If the found vulnerability is a blind or totally blind SQL injection, you have to use boolean expressions to extract some data. One approach is getting the database username (or any other data) by doing a binary search with the procedures ASCII and SUBSTR.
For example on Oracle databases you would get the first character of an username by injecting “ASCII(SUBSTR(username, 1,1))” into the where clause. To do a binary search on ‘Admin’ you would do “ASCII(SUBSTR(username, 1, 1)) < 128” which results in true. The next value to compare with is 64 (which is right in the middle of 0 and 128). This time the query would fail because the ascii value of ‘A’ is 65. Now you compare with 96 (the middle of 64 and 128) and so on, until you reach 65. After that you will treat the remaining characters in the same way.The following excerpt is an output from sqlninja (which will be covered again later on), which uses this technique in an automated way on a totally-blind SQLi vulnerability:
[ … ] ++++++++++++++++SQL Command++++++++++++++++
if ascii(substring((select system_user),1,1)) < 79 waitfor delay '0:0:5';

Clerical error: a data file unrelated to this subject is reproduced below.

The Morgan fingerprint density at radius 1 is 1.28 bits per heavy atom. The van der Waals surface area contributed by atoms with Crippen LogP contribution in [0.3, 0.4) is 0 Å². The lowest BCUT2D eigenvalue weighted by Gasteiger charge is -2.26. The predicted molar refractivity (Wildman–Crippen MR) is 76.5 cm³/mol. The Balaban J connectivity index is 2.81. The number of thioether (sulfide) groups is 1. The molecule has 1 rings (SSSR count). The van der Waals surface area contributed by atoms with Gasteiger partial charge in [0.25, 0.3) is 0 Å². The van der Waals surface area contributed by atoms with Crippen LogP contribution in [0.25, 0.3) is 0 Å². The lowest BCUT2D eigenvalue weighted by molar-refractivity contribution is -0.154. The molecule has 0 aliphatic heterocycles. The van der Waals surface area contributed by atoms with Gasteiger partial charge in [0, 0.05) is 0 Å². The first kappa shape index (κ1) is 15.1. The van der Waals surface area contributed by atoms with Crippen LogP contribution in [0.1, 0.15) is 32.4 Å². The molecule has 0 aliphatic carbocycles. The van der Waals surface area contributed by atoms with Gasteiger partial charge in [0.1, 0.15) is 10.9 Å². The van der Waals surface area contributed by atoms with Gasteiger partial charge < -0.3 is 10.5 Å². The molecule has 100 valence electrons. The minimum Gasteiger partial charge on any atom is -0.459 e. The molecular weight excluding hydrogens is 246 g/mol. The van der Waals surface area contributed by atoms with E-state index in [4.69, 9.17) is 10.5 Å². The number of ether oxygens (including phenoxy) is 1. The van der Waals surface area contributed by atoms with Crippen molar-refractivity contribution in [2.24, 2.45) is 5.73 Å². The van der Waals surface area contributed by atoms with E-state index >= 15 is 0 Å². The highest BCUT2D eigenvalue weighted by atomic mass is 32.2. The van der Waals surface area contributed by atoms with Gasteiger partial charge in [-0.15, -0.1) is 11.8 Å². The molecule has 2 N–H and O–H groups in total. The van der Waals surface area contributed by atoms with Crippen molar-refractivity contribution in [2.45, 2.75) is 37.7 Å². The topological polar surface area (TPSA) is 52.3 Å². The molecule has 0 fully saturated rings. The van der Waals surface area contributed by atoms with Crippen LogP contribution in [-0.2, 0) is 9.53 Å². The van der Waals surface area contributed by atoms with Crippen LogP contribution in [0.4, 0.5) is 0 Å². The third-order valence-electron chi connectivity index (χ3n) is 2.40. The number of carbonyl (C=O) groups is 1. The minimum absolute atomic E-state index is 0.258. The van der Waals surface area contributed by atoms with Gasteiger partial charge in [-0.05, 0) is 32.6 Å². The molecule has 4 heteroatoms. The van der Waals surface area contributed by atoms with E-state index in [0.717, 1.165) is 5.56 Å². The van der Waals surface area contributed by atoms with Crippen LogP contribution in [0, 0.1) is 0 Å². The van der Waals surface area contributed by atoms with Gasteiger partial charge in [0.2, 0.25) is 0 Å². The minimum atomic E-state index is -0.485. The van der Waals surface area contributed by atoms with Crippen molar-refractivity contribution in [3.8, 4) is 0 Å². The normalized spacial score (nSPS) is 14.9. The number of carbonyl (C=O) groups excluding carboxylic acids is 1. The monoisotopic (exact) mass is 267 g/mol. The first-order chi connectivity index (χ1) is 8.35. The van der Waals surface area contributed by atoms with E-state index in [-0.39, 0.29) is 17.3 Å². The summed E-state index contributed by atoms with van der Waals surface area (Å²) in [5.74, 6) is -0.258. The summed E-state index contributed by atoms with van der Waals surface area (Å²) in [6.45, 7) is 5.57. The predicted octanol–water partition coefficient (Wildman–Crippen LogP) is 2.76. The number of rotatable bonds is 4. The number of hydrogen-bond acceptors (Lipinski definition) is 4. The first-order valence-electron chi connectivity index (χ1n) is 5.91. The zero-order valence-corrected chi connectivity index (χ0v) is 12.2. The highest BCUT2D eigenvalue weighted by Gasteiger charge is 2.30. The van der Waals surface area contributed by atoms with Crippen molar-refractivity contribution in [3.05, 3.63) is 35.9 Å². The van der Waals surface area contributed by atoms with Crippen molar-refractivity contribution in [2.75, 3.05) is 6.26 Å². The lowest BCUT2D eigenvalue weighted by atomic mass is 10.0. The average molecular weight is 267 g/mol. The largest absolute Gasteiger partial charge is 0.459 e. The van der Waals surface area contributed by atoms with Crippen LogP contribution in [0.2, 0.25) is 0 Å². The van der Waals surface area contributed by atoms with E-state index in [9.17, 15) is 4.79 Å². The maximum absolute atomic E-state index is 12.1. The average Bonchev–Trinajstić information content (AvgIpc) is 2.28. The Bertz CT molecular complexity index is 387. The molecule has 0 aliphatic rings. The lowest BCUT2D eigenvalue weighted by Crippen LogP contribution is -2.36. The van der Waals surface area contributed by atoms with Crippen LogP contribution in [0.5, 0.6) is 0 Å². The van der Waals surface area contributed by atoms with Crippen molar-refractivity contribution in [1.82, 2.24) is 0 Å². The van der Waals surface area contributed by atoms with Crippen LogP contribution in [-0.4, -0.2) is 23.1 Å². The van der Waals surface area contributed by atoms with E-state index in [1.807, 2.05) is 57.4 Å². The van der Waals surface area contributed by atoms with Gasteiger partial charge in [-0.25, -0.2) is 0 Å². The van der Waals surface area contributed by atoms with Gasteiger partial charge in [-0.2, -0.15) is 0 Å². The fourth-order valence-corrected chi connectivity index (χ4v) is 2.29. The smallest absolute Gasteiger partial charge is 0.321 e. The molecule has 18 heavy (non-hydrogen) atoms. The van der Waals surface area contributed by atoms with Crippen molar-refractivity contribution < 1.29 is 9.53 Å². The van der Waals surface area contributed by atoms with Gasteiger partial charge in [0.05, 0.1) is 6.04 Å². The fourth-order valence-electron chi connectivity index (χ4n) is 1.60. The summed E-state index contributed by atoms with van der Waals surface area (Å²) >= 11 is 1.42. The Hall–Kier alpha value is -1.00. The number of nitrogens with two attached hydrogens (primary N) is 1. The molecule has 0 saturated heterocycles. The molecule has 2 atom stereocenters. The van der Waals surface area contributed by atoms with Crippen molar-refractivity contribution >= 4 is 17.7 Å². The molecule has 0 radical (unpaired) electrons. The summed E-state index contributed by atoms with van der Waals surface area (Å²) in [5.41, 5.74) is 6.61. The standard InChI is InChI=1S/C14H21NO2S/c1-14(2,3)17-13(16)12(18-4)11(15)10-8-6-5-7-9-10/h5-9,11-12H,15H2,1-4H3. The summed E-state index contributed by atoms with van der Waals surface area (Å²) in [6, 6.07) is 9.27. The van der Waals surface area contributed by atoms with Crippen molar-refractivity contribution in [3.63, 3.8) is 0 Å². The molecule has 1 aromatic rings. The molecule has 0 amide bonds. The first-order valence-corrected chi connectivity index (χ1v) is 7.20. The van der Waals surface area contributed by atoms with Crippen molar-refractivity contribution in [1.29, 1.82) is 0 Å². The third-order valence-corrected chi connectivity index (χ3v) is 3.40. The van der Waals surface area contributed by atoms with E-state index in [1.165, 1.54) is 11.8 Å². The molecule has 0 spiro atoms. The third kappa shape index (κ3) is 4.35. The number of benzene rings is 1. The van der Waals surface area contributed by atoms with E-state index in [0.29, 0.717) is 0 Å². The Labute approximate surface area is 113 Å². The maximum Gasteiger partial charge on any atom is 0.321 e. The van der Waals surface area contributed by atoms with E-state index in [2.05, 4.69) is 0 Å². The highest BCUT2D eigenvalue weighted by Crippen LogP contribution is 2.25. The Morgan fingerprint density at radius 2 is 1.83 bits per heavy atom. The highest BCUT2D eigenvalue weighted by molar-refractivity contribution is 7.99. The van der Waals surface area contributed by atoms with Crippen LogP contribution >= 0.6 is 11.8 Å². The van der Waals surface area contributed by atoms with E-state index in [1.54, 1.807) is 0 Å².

As the manual extraction of data can be quite time consuming, the usage of automated tools becomes essential. There are various tools that may help identifying and exploiting SQLi vulnerabilities. One of them is sqlmap, which concentrates on blind SQL injection, it comes with many options and supports a lot of different Database Servers (amongst them MS-SQL, MySQL, Oracle and PostgreSQL) which is one of the reasons why it is covered in this article. The extraction process is very intuitive and sqlmap tries to identify automatically the sort of SQLi (Blind, totally blind …) if not specified, so it is easy to get it up and running in a few minutes. We are not going into great detail, as this would go beyond the scope, but are showing a few commands which may already suffice to let sqlmap extract all available data from the database. Prerequisite for the following scenario is an already identified SQLi Vulnerability:
The first command tries to enumerate all available databases using the vulnerable parameter “txtUserName”: